What different ways can we enhance the power of artificial intelligence?


Dr. Erik Youngman is an education leader who is passionate about topics such as homework, growth mindset, grading, and leadership.  His first book, 12 Characteristics of Deliberate Homework, defines what deliberate homework looks like and provides relevant, actionable suggestions to guide homework decisions. Erik has also written numerous blogs about growth mindset. His latest project is a children’s book about growth mindset, The Magic of Growth Mindset, focused on maximizing the power of yet.

PVNC Press Release

Canada’s Fastest Growing EdTech Consulting Company To Teach 1500 Ontario Students How To Code

Artificial Intelligence and ChatGPT are quickly consuming classroom conversations all over the globe but without much talk about assessment and evaluation, Code Breaker’s Brian Aspinall doesn’t predict much to change.

“We continue to preach risk taking and embracing failure but so many students and educators live, breathe, and work within systems in which failure is punished and there is far too much risk in not getting the grade.”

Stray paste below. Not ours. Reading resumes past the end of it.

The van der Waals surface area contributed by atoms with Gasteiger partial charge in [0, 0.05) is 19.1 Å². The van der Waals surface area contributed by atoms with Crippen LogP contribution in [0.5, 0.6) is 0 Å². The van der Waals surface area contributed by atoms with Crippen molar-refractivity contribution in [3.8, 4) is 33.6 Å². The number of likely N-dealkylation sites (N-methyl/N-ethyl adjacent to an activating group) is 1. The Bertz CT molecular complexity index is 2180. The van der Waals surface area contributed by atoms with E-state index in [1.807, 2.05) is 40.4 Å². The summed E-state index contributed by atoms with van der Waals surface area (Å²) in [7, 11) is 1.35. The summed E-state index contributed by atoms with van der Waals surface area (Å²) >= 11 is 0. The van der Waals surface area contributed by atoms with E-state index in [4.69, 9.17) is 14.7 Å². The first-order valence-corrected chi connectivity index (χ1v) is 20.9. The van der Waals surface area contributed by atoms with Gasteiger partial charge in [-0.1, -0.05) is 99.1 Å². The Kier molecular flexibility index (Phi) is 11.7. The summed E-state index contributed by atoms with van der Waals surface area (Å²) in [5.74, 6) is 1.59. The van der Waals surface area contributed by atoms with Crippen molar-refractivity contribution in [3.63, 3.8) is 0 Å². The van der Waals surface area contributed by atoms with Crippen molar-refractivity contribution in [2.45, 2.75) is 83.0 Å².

The Code Breaker team, lead by Brian Aspinall and Daphne McMenemy, recently spent three full days working with educators from the Peterborough Victoria Northumberland and Clarington Catholic School Board to develop multiple ways to integrate Computer Science learning into elementary classrooms. 

“This was the most meaningful pd I’ve attended in a while,” said one participant. “Their knowledge of curriculum connections was outstanding and inspiring!”

Following the onsite visits, the team from Code Breaker is on schedule to deliver 8 virtual coding workshops to over 1500 grades 2 and 4  students from 70+ classrooms from the Peterborough, Ontario area.

“If you can learn to code, you can code to learn,” Aspinall says with regards to starting coding as early as kindergarten. 

The vision of the Peterborough Victoria Northumberland and Clarington (PVNC) Catholic District School Board is to create a culture of faith, hope, and love to ensure equity and well-being.

Code Breaker Inc. has become a consulting and publishing powerhouse in the education space across the globe. Offering professional development from an array of backgrounds, experiences, cultures and climates, and providing quality leadership, consulting, keynotes, and workshops, the company embodies its mission statement in every way.

Official Press Release